Indian Kaveri Turbofan’s Last Mile Problem: A Mystery Noise

Decayed performance at high altitude, insufficient thrust, excessive weight. Some of the problems the DRDO has reported on its Kaveri turbofan engine, a project in development for nearly three decades. It has now emerged that an unexpected ‘noise’ during high power trials has all but stalled the programme in what the team believes is its last mile. Detailed analyses over the last two years have failed to narrow down the nature of cause of the noise, and scientists are also unable to tell if the noise is an influence aerodynamic performance. What Livefist can confirm is that the phenomenon is only the latest in a series of complications that have bedeviled the Kaveri. The noise the five engines specimens make in high throttle regimes is a key issue being placed before France’s Snecma for the remaining path to certification. Apart from the noise in the high throttle spectrum, scientists have also been grappling with a flicker, indicating inconsistent combustion or fuel transmission, when the afterburners is engaged.

On Jan 3 this year, the Safran Group created and advertised for the new position of Director for the Kaveri engine programme.

The good news for the programme is that the DRDO has been given a virtual carte blanche to channelise offsets from the Indian Rafale deal to resurrect the Kaveri. Snecma, a partner in the Rafale programme, builds the Rafale’s twin M88 turbofan engines. Under the terms of the partnership finalised late last year, Snecma is working to modify, certify and integrate the Kaveri on a Light Combat Aircraft airframe before 2020. A later phase in the partnership will involve modifications on the Kaveri for a twin configuration on India’s AMCA fifth generation fighter concept and an altered non-reheat version for the Ghatak UCAV. It is not clear if the Snecma partnership will stretch to the concept Manik mini-turbofan being developed for UAVs and cruise missiles. One of the Kaveri specimens was on display at the recent Aero India show.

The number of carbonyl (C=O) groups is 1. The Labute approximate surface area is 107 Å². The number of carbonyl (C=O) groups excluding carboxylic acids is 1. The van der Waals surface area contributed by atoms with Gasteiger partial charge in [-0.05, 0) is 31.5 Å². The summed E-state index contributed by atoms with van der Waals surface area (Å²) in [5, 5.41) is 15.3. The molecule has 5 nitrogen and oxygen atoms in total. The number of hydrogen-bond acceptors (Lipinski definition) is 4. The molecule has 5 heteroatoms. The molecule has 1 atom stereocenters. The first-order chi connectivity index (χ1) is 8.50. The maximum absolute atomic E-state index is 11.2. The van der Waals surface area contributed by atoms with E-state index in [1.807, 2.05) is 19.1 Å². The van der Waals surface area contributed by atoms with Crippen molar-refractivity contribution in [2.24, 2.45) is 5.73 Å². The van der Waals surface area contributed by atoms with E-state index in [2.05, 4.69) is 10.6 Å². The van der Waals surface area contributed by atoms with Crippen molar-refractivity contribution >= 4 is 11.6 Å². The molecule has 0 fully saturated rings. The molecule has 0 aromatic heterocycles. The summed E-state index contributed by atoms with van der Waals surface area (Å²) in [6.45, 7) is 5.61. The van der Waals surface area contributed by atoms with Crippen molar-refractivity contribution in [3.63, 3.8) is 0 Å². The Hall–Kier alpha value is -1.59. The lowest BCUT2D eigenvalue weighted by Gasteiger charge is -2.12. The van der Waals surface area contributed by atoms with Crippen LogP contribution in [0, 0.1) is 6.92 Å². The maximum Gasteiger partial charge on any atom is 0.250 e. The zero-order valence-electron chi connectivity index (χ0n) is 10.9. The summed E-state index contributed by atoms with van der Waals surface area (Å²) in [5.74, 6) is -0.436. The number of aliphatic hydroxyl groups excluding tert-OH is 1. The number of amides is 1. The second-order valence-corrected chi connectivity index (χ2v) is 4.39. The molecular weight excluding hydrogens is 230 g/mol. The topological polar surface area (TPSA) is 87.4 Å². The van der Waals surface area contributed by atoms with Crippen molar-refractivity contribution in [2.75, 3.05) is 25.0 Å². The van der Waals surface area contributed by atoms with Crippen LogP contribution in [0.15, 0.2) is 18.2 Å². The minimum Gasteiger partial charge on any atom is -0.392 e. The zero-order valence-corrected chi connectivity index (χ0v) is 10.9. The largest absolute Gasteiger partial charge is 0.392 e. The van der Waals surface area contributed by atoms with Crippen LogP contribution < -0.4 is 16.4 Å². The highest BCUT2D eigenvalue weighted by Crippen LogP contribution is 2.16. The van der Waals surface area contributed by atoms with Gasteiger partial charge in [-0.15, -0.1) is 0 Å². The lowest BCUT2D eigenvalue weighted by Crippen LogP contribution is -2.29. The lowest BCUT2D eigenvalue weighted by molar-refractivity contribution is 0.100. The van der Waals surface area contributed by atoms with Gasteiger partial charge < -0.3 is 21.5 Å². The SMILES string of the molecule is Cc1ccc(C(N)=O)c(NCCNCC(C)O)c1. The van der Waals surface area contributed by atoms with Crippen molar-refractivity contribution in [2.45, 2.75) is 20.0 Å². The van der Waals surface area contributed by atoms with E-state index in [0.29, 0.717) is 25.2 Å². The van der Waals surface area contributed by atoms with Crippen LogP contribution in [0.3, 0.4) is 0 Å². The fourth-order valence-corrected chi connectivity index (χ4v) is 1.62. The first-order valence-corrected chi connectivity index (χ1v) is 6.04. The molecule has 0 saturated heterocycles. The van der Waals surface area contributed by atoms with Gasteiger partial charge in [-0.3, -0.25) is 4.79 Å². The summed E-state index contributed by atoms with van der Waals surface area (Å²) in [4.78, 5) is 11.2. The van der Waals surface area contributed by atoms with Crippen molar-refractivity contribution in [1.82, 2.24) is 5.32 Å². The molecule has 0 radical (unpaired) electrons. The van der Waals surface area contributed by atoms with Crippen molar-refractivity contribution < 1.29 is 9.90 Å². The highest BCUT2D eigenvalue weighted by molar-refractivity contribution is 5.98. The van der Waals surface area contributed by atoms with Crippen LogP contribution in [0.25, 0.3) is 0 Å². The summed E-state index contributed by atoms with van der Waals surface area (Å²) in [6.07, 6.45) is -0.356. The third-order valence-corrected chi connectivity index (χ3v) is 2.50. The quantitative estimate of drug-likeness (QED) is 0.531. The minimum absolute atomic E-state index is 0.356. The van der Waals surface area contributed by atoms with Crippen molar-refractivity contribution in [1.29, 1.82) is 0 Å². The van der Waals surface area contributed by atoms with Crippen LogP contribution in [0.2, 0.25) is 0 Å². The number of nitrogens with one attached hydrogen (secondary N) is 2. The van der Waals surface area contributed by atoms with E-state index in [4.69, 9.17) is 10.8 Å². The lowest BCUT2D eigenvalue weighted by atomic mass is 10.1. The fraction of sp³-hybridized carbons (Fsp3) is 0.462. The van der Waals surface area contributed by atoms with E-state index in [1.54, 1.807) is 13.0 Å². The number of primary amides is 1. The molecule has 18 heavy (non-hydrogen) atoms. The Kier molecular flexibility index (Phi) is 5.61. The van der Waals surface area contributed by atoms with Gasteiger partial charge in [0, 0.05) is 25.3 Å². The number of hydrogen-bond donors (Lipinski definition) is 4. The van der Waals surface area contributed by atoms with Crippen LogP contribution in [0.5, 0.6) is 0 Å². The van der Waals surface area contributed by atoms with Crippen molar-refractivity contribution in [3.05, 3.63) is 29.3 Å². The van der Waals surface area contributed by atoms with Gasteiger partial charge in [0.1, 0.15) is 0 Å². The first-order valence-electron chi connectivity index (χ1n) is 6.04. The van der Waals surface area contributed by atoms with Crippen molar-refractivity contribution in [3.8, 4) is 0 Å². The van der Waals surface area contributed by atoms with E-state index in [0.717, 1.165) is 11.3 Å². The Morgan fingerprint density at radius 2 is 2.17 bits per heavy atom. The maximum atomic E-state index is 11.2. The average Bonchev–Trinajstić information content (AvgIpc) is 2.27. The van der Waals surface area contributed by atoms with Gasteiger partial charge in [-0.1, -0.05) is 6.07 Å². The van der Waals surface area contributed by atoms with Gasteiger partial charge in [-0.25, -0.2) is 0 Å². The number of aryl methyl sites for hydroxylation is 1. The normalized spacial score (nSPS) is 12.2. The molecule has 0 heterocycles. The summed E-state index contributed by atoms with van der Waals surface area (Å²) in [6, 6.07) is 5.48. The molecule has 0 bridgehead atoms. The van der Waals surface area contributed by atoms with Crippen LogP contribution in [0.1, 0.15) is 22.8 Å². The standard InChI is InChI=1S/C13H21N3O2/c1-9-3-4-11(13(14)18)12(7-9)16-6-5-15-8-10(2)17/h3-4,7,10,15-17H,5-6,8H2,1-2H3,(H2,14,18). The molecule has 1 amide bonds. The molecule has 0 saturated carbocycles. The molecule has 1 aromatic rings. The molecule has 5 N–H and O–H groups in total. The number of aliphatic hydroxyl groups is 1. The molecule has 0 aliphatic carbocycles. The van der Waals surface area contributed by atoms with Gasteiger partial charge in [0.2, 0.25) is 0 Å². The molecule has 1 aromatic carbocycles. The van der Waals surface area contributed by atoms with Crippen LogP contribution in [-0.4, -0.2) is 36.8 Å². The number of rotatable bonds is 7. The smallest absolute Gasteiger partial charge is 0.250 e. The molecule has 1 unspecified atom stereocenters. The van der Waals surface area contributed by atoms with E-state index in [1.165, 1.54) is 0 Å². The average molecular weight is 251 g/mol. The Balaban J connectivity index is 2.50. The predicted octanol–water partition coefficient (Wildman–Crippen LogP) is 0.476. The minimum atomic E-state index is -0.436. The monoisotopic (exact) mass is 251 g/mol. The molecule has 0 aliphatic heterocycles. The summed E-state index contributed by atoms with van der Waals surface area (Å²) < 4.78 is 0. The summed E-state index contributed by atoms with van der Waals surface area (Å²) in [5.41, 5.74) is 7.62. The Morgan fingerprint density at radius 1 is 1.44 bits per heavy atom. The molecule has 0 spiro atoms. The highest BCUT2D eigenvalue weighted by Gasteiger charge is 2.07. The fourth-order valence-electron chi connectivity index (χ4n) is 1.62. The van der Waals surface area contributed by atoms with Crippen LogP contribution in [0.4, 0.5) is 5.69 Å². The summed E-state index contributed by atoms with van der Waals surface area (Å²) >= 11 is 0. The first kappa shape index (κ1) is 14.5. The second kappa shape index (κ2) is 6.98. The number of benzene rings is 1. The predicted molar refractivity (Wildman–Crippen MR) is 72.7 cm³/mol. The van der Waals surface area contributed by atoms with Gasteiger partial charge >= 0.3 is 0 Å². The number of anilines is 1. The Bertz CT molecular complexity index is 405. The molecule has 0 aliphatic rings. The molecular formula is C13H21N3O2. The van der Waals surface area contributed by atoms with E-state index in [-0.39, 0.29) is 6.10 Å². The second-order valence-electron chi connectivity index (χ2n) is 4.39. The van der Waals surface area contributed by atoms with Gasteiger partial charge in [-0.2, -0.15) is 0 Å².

There are important implications of the Snecma-DRDO partnership on the Kaveri engine. A Kaveri engine sporting potential commonality with the Snecma M88 could be compelling factor in how India chooses its next fighter jets, both for the Indian Air Force and Indian Navy. Those implications, at any rate, would be clearer only once the Kaveri proves itself at every level of performance and envelope. It’s useful to break down the state of play with the new Kaveri in the projected mix.

LCA Mk.1/1A: Currently powered by GE 404. Intended to be powered by modified DRDO/Snecma Kaveri, with first integration aimed for by 2020.

Rafale: Powered by twin Snecma M88 turbofans.

LCA Mk.2: Two of eight GE F414-INS6 turbofan engines were delivered last month to keep the programme rolling. The future of the Mk.2, though, remains uncertain. If the modified DRDO/Snecma Kaveri can be uprated enough to meet Mk.2 demands, it could change things. For the moment, this doesn’t appear to be on the cards.

IAF Single-Engine Fighter: Either the GE F414 (on the Gripen E) or the GE F110/Pratt&Whitney F100 (on the F-16).

Indian Navy Multirole Carrier Fighter: A toss-up, effectively, between the Snecma M88 and GE F414.